But ultimately, availability and eligibility depend on where you live and your state and local health department’s guidance. Adalja says the response to the current monkeypox outbreak isn’t meant to be one-size-fits-all.

In New York City, you must be an adult man who has sex with men, and you need to have either had multiple sexual partners in the last two weeks or anonymous sex, in order to make an appointment. In Colorado, the same criteria applies

If you’re concerned about monkeypox or your risk for exposure, contact your doctor or local health clinic. Jynneos should also be prioritized for people who are at higher risk of getting severely sick, the CDC says, including people who are immunocompromised.

How effective are the vaccines? 

Because the US outbreak of monkeypox is so new, there’s no data yet on exactly how effective the vaccines will be, according to the CDC. Effectiveness of Jynneos against monkeypox is supported by animal studies, the agency says. And though it won’t be used in most cases, ACAM2000 is closely related to Dryvax, the vaccine that helped get rid of smallpox. Effectiveness of ACAM2000 is supported by animal studies as well as human clinical trials. 

While it’s not known how likely it is you’ll get monkeypox after getting vaccinated, you should still self-isolate if you develop symptoms of monkeypox, such as a rash, the CDC says. For the vaccine to be most effective post-exposure, the vaccine should be given four days after an exposure, according to the CDC. If given between four and 14 days post-exposure, it may not prevent infection, but is expected to reduce the symptoms of the disease, the agency says.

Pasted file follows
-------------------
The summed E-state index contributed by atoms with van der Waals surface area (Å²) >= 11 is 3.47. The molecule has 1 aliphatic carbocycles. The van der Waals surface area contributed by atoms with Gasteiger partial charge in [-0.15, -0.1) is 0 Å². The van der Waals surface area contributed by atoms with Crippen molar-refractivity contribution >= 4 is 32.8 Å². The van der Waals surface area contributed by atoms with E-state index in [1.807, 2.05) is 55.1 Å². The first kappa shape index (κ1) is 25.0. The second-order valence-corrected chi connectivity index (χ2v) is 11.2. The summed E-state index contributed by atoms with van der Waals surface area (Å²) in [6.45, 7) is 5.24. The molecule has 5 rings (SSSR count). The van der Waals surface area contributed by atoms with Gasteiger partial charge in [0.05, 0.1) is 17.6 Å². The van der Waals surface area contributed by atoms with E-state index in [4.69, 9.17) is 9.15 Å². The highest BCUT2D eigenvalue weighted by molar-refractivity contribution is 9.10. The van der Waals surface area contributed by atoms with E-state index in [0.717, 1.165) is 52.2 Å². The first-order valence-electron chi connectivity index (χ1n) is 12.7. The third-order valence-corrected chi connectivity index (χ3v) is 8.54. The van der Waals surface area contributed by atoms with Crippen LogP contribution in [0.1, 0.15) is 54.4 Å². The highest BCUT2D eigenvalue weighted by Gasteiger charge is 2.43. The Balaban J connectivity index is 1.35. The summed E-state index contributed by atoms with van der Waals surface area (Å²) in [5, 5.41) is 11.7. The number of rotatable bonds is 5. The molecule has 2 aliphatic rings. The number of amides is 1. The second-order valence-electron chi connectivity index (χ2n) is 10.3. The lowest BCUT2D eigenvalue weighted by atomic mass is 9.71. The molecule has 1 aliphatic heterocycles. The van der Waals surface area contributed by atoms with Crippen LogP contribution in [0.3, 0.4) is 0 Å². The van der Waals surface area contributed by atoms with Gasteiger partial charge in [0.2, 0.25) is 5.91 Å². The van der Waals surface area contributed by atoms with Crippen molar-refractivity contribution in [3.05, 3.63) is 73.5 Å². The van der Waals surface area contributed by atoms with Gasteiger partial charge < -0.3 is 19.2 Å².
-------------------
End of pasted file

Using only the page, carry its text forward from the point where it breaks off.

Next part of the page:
A computer image of a monkeypox virus

A computer image of a monkeypox virus.


Uma Shankar Sharma/Getty Images

Why does the US have a stockpile of monkeypox vaccines? 

The US has a stockpile of Jynneos and ACAM2000 on hand not because the country was worried about an outbreak of monkeypox (which has been endemic in some African countries for years), but in case smallpox becomes a public threat again. Smallpox was declared eliminated in the 1980s, and the last natural outbreak in the US happened in the 1949s. But smallpox is usually much more severe than monkeypox, and officials worry it could be used as biological warfare. 

“The stockpile was created in the event of a biological weapons attack on the United States with smallpox,” Adalja says. In this event, health officials would not be rationing vaccines or using only the newer-generation vaccine, according to Adalja. 

“If there was a smallpox attack, we would be using whatever vaccines we have to be able to deal with it,” he added. 

The information contained in this article is for educational and informational purposes only and is not intended as health or medical advice. Always consult a physician or other qualified health provider regarding any questions you may have about a medical condition or health objectives.